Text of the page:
My dream is the day where healthcare systems, CMOs, COOs, CIOs, wake up and say, you know, we’re a Symplr shop. We use Symplr for provider management, workforce management, contract and spend access, compliance, quality, and safety. We’re a Symplr shop, which means we’re a best-in-class healthcare operation or healthcare system with our operations. If that happens, Symplr’s corporate outcomes involve a ton of different options, but that’s how we think about driving business.

Do you have any final thoughts?

It’s funny that probably 90% of the folks today are using a Symplr product and may not know it because we’ve grown through acquisition of brands like Cactus, API, TractManager, HealthcareSource, and ComplyTrack. We have all these wonderful point products that for years were best-of-breed in each of the categories they served. What we’ve now done at Symplr is to begin to stitch them together and create common workflows across systems, a common look and feel, and interoperability, We are making game-changing operational improvements.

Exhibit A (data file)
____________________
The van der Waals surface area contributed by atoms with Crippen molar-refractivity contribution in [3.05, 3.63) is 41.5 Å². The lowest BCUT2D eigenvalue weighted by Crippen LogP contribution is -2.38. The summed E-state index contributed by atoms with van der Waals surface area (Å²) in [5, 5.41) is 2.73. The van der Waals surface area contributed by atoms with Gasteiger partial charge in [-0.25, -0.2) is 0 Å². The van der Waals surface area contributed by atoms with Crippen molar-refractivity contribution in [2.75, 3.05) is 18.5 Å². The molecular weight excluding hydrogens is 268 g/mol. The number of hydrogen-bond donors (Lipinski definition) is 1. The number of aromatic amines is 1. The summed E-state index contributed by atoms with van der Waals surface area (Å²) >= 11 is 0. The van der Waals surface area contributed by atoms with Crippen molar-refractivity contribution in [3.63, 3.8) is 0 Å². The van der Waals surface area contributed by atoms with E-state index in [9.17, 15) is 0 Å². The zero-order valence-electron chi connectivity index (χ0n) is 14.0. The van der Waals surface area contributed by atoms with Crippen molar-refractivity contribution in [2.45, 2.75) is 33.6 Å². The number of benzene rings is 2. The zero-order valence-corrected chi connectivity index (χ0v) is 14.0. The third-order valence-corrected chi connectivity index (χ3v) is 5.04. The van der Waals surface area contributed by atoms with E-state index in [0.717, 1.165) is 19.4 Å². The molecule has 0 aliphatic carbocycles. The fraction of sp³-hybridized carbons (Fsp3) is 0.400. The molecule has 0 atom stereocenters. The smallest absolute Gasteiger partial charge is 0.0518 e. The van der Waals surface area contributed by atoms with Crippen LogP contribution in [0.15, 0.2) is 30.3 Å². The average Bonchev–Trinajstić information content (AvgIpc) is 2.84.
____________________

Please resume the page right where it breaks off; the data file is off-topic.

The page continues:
I would encourage folks to come talk to the business and come talk to Symplr to learn a little bit more how we can benefit them, because it’s probably not the same collection of point products that they once knew. There’s meaningful value to be had.

Morning Headlines 7/7/21

July 6, 2021 Headlines No Comments

Healthcare Technology Firm Sophia Genetics Files for $100M IPO, Inks Cancer Data Deal With GE Healthcare

Sophia Genetics announces its IPO plans and that it will work with GE Healthcare to develop AI-powered analytics and workflow software for cancer care.

Puerto Rico Health Dept. launches online platform to manage patient data

Puerto Rico’s health department launches an HIE with an initial seven provider organizations, with another 15 scheduled to connect next week.

Exclusive: After rebrand, Tampa Bay Wave telehealth company raises $1.5M